After hearing Breene wrestle with Oswaldo Golijov’s middling “Omaramor” for solo cello last week in the Art of Élan concert in the museum across the plaza, it was a relief to hear her performing one of the true gems of this repertory. Her account of the two Bourées called attenion to nuance and subtle constasts, while her drive throughout the Gigue exulted its dramatic flare. In these stylized dances the slight burr in Breene’s timbre suggested the viola da gamba, another typical Baroque instrument now obscure, rather than the bold, glossy sound the 19th-century composers expected from cellists.

Camarada’s Orchestral Suite in B Minor had the polish and internal discipline we have come to expect from this established ensemble, and Buckley’s flute solos were captivating throughout. But with the number of period instrument groups playing this repertory at high performance levels, hearing Bach on modern instruments no longer brings the level of satisfaction we enjoyed when modern instruments were the only game in town. I cannot imagine many musicians willing to give up performing Bach, but I predict that the next generation of musicians will cede this repertory to the period instrument players.

Camarada Program

[box] This program was given by Camarada as part of its Mingle Concert Series at the Mingei International Museum in Balboa Park on Dec. 1, 2013. The next concert in this series, Simply Jazz, will happen on January 24, 2014, at 6:00 p.m. in the same venue. [email protected][/box]

Photo of Mingei International Museum
Mingei International Museum
Home 1439 El Prado San Diego CA 92101 Home Phone: (619) 239-0003 Website: MIngei International Museum
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Ken Herman

Ken Herman

Ken Herman, a classically trained pianist and organist, has covered music for the San Diego Union, the Los Angeles Times' San Diego Edition, and for sandiego.com. He has won numerous awards, including first place for Live Performance and Opera Reviews in the 2017, the 2018, and the 2019 Excellence in Journalism Awards competition held by the San Diego Press Club. A Chicago native, he came to San Diego to pursue a graduate degree and stayed.Read more…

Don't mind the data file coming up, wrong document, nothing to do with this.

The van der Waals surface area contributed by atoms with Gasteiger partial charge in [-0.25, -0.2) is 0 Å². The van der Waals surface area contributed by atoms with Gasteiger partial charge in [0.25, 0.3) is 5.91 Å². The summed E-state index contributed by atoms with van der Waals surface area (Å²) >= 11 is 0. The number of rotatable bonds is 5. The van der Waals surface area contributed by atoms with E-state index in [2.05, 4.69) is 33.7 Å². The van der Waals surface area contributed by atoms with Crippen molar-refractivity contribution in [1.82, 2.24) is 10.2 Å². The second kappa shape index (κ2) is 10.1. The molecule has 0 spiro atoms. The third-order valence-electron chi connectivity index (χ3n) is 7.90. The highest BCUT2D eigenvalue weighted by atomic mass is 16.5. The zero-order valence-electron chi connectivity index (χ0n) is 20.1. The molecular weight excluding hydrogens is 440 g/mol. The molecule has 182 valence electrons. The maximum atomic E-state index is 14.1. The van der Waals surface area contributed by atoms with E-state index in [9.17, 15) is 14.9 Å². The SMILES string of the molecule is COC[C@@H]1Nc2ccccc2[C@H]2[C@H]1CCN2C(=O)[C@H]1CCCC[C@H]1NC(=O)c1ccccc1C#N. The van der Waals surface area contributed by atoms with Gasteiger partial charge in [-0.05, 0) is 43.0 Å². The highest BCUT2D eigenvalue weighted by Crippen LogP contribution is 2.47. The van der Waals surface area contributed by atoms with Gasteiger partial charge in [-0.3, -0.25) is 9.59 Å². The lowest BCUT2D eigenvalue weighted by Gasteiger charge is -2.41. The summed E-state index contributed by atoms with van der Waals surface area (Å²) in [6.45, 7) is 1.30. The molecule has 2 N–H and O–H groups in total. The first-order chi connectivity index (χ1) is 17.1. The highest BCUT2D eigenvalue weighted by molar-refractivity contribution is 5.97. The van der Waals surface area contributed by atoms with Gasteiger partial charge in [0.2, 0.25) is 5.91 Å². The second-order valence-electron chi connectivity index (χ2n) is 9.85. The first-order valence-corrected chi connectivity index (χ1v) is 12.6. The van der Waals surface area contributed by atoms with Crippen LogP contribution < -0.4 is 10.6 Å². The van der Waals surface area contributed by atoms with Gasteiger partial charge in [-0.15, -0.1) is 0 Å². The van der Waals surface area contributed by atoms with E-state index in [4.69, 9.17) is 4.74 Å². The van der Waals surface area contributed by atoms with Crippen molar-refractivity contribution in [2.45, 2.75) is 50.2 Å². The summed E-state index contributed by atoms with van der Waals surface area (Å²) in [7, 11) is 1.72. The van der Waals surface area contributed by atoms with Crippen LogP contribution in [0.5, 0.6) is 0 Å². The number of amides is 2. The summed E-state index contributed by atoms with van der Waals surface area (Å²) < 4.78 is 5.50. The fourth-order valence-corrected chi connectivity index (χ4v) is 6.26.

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1 Comment

  1. Avatar LP on December 4, 2013 at 6:35 pm

    The English Concert -one of these “period instrument groups playing this repertory at high performance levels”- will perform the B minor suite for the San Diego Early Music Society on Jan 26. A good opportunity to compare modern vs period instruments. As far as ceding the baroque repertory is concerned, it seems to me that on the contrary, there is a new trend from modern instruments players to claim this repertory back after barely touching it for quite a while. Look at the Berliner Philharmoniker for instance who now routinely invite period instruments experts to conduct them in Bach, Vivaldi, Rameau etc etc. I would suspect that the next generation of musicians will be either proficient enough to play this music on either baroque or modern instruments or have enough knowledge and familiarity of the period instruments to try to emulate this kind of playing with modern instruments. And the audience will be the judge.